• IFNAR2-dependent gene expression profile induced by IFN-alpha in Pteropus alecto bat cells and impact of IFNAR2 knockout on virus infection PLOS ONE Zhang, Q., Zeng, L., Zhou, P., Irving, A. T., Li, S., Shi, Z., Wang, L. 2017; 12 (8): e0182866


    Bats are important reservoirs of many viruses, which are capable of infecting the host without inducing obvious clinical diseases. Interferon and the downstream interferon regulated genes (IRGs) are known to act as the first line of defense against viral infections. Little is known about the transcriptional profile of genes being induced by interferon in bats and their role in controlling virus infection. In this study, we constructed IFNAR2 knockout bat cell lines using CRISPR technology and further characterized gene expression profiles induced by the most abundant IFN-α (IFN-α3). Firstly, we demonstrated that the CRISPR/Cas9 system is applicable for bat cells as this represents the first CRIPSR knockout cell line for bats. Our results showed the pleiotropic effect of IFN-α3 on the bat kidney cell line, PaKiT03. As expected, we confirmed that IFNAR2 is indispensable for IFN-a signaling pathway and plays an important role in antiviral immunity. Unexpectedly, we also identified novel IFNAR2-dependent IRGs which are enriched in pathways related to cancer. To our knowledge, this seems to be bat-specific as no such observation has been reported for other mammalian species. This study expands our knowledge about bat immunology and the cell line established can provide a powerful tool for future study into virus-bat interaction and cancer biology.

    View details for DOI 10.1371/journal.pone.0182866

    View details for Web of Science ID 000407196700075

    View details for PubMedID 28793350

    View details for PubMedCentralID PMC5549907

  • Bat Severe Acute Respiratory Syndrome-Like Coronavirus WIV1 Encodes an Extra Accessory Protein, ORFX, Involved in Modulation of the Host Immune Response JOURNAL OF VIROLOGY Zeng, L., Gao, Y., Ge, X., Zhang, Q., Peng, C., Yang, X., Tan, B., Chen, J., Chmura, A. A., Daszak, P., Shi, Z. 2016; 90 (14): 6573–82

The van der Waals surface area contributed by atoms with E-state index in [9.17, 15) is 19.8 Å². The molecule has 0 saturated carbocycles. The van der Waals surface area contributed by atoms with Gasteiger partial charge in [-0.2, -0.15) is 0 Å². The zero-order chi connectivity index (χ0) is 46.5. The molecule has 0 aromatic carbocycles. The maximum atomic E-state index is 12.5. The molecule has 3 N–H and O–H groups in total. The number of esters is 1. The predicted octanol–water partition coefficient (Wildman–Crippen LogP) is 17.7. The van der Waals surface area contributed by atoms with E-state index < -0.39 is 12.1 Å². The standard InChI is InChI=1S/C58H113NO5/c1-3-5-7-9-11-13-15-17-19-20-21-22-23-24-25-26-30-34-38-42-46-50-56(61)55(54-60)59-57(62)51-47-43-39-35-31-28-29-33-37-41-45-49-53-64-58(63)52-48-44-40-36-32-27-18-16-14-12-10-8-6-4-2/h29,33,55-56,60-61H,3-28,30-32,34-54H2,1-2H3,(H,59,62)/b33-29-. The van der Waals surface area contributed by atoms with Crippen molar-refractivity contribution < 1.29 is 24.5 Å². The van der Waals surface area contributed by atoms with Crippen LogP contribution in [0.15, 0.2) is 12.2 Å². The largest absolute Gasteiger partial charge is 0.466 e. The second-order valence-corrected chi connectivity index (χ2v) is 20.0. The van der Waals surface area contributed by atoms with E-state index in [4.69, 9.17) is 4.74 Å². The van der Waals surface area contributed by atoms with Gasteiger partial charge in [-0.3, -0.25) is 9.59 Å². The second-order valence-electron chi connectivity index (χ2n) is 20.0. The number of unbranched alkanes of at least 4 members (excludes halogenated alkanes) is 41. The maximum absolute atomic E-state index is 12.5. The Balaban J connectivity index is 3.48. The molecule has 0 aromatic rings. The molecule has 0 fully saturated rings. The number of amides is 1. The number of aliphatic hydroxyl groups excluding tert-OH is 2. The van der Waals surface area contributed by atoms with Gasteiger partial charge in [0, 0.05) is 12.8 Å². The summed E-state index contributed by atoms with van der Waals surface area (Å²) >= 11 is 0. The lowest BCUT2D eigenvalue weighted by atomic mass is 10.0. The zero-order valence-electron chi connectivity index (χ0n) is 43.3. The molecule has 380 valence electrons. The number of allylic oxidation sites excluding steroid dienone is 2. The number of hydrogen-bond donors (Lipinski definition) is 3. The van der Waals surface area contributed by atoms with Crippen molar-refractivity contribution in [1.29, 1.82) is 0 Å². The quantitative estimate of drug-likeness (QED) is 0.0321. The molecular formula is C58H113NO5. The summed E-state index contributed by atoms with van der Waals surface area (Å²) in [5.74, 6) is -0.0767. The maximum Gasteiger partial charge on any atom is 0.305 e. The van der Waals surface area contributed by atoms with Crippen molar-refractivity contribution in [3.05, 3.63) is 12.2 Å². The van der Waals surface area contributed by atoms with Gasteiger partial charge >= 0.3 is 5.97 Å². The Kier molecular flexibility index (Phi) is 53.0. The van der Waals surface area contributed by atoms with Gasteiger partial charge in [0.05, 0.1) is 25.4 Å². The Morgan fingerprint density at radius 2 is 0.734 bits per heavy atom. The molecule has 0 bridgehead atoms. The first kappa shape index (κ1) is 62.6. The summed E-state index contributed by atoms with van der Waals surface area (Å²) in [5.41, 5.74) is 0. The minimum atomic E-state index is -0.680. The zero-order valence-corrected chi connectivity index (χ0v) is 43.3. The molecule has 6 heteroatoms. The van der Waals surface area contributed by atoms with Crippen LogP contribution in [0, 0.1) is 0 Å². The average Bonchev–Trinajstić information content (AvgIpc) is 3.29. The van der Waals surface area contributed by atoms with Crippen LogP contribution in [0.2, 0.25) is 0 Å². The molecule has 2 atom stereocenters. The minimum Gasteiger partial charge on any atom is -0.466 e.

Bats harbor severe acute respiratory syndrome (SARS)-like coronaviruses (SL-CoVs) from which the causative agent of the 2002-2003 SARS pandemic is thought to have originated. However, despite the fact that a large number of genetically diverse SL-CoV sequences have been detected in bats, only two strains (named WIV1 and WIV16) have been successfully cultured in vitro These two strains differ from SARS-CoV only in containing an extra open reading frame (ORF) (named ORFX), between ORF6 and ORF7, which has no homology to any known protein sequences. In this study, we constructed a full-length cDNA clone of SL-CoV WIV1 (rWIV1), an ORFX deletion mutant (rWIV1-ΔX), and a green fluorescent protein (GFP)-expressing mutant (rWIV1-GFP-ΔX). Northern blotting and fluorescence microscopy indicate that ORFX was expressed during WIV1 infection. A virus infection assay showed that rWIV1-ΔX replicated as efficiently as rWIV1 in Vero E6, Calu-3, and HeLa-hACE2 cells. Further study showed that ORFX could inhibit interferon production and activate NF-κB. Our results demonstrate for the first time that the unique ORFX in the WIV1 strain is a functional gene involving modulation of the host immune response but is not essential for in vitro viral replication.Bats harbor genetically diverse SARS-like coronaviruses (SL-CoVs), and some of them have the potential for interspecies transmission. A unique open reading frame (ORFX) was identified in the genomes of two recently isolated bat SL-CoV strains (WIV1 and -16). It will therefore be critical to clarify whether and how this protein contributes to virulence during viral infection. Here we revealed that the unique ORFX is a functional gene that is involved in the modulation of the host immune response but is not essential for in vitro viral replication. Our results provide important information for further exploration of the ORFX function in the future. Moreover, the reverse genetics system we constructed will be helpful for study of the pathogenesis of this group of viruses and to develop therapeutics for future control of emerging SARS-like infections.

    View details for DOI 10.1128/JVI.03079-15

    View details for Web of Science ID 000378658800033

    View details for PubMedID 27170748

    View details for PubMedCentralID PMC4936131